Tuesday, November 4, 2008

Redskins: Good Indicator Of Election Winner?

Hail to the Redskins!

Well, maybe not in every game, but tonight’s anyway.

According to Forbes magazine’s report in 2007, the Washington Redskins are the second-most valuable franchise in the NFL, trailing only the Jerry Jones-led Dallas Cowboys. The fiscal success of this Washington-based franchise is predicated on their preservation of a number of great traditions. Those traditions include the adoration of the famous (or infamous) “Hogs” offensive line established during Joe Gibbs’ first tenure with the team and their live marching band, a throng of musicians the owners continue to squeeze into their 91,000-capacity stadium.

Every Sunday, Washingtonians attach team flags to their radio antennas and jerseys to their backs, waiting for their team to trounce an unsuspecting foe and praying for the Redskins’ ascension to the pinnacle of the NFL. While living as an observant college student in the D.C. area over the past four years, I definitely regard the Redskins’ fan base as one of the most united and dedicated groups that exists in the NFL today.

However, before this edition of “Monday Night Football” (Redskins vs. Steelers), some of these diehard Redskins patrons will have to make a tough decision. During the game, you may see fans that normally bang their fist on their chest and yell violently after a big Clinton Portis resort to giving their star running back a simple round of applause. Instead of standing to witness Santana Moss potentially run a punt back to the house, some fans will probably resign to crossing their legs and watching the return from the big screen.

On Monday night, loyalties will be tested, friendships lost and fans divided. Why?

Well, according to the stats, the Redskins have the ability to predict the White House.

Over the last 17 presidential elections, the Redskins have been the most accurate barometer of success for either the Democratic or Republican Party.

Here’s how it goes: If the Redskins win the game prior to Election Day, the incumbent political party will retain power and regain leadership over the United States. However, if the ’Skins lose before the election, the rival party will defeat the controlling party in the White House, and party power will switch hands.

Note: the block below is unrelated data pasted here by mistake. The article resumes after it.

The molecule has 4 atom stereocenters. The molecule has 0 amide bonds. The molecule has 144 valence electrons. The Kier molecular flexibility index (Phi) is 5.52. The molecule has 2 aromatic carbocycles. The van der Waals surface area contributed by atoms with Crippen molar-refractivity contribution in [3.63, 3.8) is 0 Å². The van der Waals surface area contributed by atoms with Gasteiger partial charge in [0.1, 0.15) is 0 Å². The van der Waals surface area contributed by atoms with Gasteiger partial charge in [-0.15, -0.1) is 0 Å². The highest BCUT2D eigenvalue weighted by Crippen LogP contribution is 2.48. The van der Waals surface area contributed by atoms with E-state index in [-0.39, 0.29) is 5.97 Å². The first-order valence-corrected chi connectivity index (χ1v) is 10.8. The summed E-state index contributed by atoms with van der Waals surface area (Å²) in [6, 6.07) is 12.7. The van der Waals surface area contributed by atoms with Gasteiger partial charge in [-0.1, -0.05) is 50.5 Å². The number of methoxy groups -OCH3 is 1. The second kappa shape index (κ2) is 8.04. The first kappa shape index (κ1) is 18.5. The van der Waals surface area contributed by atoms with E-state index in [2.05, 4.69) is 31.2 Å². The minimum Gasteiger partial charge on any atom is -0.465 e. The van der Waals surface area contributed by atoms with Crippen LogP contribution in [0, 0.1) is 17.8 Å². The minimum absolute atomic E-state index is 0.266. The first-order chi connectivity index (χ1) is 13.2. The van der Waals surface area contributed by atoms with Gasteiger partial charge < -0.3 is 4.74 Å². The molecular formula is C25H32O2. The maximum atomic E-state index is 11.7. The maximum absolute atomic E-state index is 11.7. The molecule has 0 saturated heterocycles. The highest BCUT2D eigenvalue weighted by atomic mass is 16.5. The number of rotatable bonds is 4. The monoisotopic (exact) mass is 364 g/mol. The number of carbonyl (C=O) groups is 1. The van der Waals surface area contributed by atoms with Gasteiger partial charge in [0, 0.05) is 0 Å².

In other words ... if the ’Skins win, McCain wins. If the ’Skins lose, Obama wins.

The Redskins’ prognostication prowess began in 1936, when the Boston Redskins downed the Chicago Cardinals 13-10, signaling a win for FDR and the incumbent Democratic Party. During the heated presidential race of 1992, Redskins fans already knew Bill Clinton would be our next leader after witnessing their defending Super Bowl champs fall to the New York Giants in a rout at home.

Don’t worry, Washingtonians. Since George W. Bush trounced John Kerry in the 2004 presidential election (even though the Packers had defeated the Redskins on the Sunday prior to voting day), the reliability of the ’Skins’ election barometer has been questioned. Heck, you might just be able to pencil in your vote for Barack Obama and still cheer valiantly for your beloved burgundy and gold. As for me ... well, let’s just say that I’ll be starting Ben Roethlisberger in my fantasy league this week.

So football fans, don’t be afraid to yell “Let’s Go Redskins!” on Monday night.

Or, you can just hold your cheers in until next week. We’ll understand.

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